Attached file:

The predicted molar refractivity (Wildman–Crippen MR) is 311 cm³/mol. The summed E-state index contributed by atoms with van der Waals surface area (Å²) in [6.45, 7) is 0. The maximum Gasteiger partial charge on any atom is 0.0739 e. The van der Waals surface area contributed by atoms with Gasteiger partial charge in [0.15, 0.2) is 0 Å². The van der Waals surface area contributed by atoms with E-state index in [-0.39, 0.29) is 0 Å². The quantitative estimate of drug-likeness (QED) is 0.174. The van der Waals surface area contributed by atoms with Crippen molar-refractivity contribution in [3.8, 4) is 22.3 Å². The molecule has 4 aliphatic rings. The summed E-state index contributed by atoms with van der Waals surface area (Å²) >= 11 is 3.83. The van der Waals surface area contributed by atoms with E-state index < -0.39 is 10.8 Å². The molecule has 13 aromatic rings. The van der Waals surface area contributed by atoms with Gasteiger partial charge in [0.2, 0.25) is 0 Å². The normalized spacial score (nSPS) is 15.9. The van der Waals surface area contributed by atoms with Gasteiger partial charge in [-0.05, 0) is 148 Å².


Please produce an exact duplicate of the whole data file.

The predicted molar refractivity (Wildman–Crippen MR) is 311 cm³/mol. The summed E-state index contributed by atoms with van der Waals surface area (Å²) in [6.45, 7) is 0. The maximum Gasteiger partial charge on any atom is 0.0739 e. The van der Waals surface area contributed by atoms with Gasteiger partial charge in [0.15, 0.2) is 0 Å². The van der Waals surface area contributed by atoms with E-state index in [-0.39, 0.29) is 0 Å². The quantitative estimate of drug-likeness (QED) is 0.174. The van der Waals surface area contributed by atoms with Crippen molar-refractivity contribution in [3.8, 4) is 22.3 Å². The molecule has 4 aliphatic rings. The summed E-state index contributed by atoms with van der Waals surface area (Å²) >= 11 is 3.83. The van der Waals surface area contributed by atoms with E-state index < -0.39 is 10.8 Å². The molecule has 13 aromatic rings. The van der Waals surface area contributed by atoms with Gasteiger partial charge in [0.2, 0.25) is 0 Å². The normalized spacial score (nSPS) is 15.9. The van der Waals surface area contributed by atoms with Gasteiger partial charge in [-0.05, 0) is 148 Å².